Film Review: Everything Everywhere All At Once (2022)


The internet has touted Everything Everywhere All At Once as “every” movie, and it certainly packs a lot into its runtime! This action-packed sci-fi by the “Daniels” — directing duo Dan Kwan and Daniel Scheinert of farty Swiss Army Man fame — stars the phenomenal Michelle Yeoh as a struggling laundromat owner named Evelyn Wang, who is in the midst of battling the IRS and failing to bridge generational differences between her daughter while also being thrown into a cosmic war that requires her to marshall the abilities of her multiple selves in parallel universes to defeat a powerful and all-consuming entity. The film also stars Ke Huy Quan (best known as the winsome young sidekick Short Round in Indiana Jones and the Temple of Doom) as Evelyn’s sweet-natured husband Waymond, Stephanie Hsu as Evelyn’s daughter Joy, James Hong as Evelyn’s father, and Jamie Lee Curtis as an embittered IRS employee.


Mashing up an immigrant family tale with multiverse fantasy elements, Everything is completely fresh and unexpected, letting the actors and visual effects team wow the audience with serious talent and ingenuity. As the overwhelmed protagonist who discovers more and more powers and planes as the story progresses, Yeoh gets to showcase her incredible talents as an actress, martial artist, and more. And she does so beautifully, handling the wacky situational comedy and emotional turns with conviction. But Quan and Hsu are also remarkable in their supporting roles as opposing foils to Yeoh’s Evelyn. Waymond is gentle and loving in a vastly important but underrated way, yet as alternate universe versions of himself, he can also be surprisingly determined and suave. Joy (and, spoilers, Jobu Tupaki, the film’s big baddie) is more than a typical young rebel — really more of a showstopping, glittery, disaffected badass who serves as both a physical and emotional challenge to Evelyn.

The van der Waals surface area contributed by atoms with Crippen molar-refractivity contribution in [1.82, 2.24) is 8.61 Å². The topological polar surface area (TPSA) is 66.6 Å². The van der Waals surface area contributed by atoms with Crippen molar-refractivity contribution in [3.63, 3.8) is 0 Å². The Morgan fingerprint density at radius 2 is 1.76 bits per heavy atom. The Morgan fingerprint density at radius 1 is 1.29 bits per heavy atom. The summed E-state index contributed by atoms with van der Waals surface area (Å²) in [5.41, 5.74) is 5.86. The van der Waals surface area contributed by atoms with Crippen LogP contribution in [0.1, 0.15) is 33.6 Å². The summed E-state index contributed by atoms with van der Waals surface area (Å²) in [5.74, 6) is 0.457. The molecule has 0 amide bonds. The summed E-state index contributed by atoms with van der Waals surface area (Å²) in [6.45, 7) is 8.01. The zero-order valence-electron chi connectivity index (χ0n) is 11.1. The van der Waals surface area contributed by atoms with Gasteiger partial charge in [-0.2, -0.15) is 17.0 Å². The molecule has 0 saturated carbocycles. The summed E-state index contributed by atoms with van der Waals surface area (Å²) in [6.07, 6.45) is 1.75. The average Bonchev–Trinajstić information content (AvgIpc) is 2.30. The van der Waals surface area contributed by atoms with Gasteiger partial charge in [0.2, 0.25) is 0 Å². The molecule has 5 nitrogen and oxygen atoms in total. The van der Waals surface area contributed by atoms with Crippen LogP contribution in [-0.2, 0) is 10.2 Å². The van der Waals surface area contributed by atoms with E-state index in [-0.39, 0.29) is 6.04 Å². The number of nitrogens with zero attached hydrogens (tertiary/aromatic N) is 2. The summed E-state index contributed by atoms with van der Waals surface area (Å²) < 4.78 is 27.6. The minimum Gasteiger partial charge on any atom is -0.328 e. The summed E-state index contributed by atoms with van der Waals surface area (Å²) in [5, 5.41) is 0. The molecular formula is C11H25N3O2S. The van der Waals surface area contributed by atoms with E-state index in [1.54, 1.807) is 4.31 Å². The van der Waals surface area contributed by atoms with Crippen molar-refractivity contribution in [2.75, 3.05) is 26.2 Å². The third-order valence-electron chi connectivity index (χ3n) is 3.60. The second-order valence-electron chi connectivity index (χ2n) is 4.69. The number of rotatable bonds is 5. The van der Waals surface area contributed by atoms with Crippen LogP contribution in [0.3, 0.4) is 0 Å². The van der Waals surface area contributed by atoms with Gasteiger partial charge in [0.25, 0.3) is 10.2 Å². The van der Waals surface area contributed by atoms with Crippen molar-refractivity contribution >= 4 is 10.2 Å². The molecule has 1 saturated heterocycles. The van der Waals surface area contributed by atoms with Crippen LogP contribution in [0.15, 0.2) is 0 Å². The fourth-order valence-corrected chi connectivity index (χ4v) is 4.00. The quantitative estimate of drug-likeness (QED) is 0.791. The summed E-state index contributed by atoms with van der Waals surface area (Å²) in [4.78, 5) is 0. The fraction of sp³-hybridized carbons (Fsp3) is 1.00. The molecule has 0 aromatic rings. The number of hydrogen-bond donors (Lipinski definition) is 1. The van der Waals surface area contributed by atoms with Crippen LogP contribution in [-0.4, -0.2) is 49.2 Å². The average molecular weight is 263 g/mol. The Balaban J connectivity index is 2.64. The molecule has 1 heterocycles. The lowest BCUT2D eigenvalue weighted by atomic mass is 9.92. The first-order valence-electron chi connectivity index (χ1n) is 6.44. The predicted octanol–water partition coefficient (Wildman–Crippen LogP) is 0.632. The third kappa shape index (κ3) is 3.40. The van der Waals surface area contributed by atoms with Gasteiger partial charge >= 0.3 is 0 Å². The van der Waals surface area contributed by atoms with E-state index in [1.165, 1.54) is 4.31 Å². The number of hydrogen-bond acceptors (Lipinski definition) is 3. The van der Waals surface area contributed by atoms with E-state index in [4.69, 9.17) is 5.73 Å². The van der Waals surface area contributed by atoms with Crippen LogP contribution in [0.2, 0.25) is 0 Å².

The visuals and stunt work are zany and dizzyingly inventive, pulling references from all sorts of genres and styles like Jackie Chan choreography, Pixar brilliance, traditional wuxia, Edgar Wright comedies, and so much more into a candy-coloured, surrealist world that just works (butt plugs and all). The filmmakers do an astounding amount with a limited budget and a tight VFX crew of five (!) The early Oscar hype is real: for acting, directing, and visuals, at the very least.


Ratings (out of 5):

Directing: 5

Story: 4

Acting: 5

Dialogue: 4

Editing: 5

Visuals: 5

Music/Score: 4


Overall Average: 4.5

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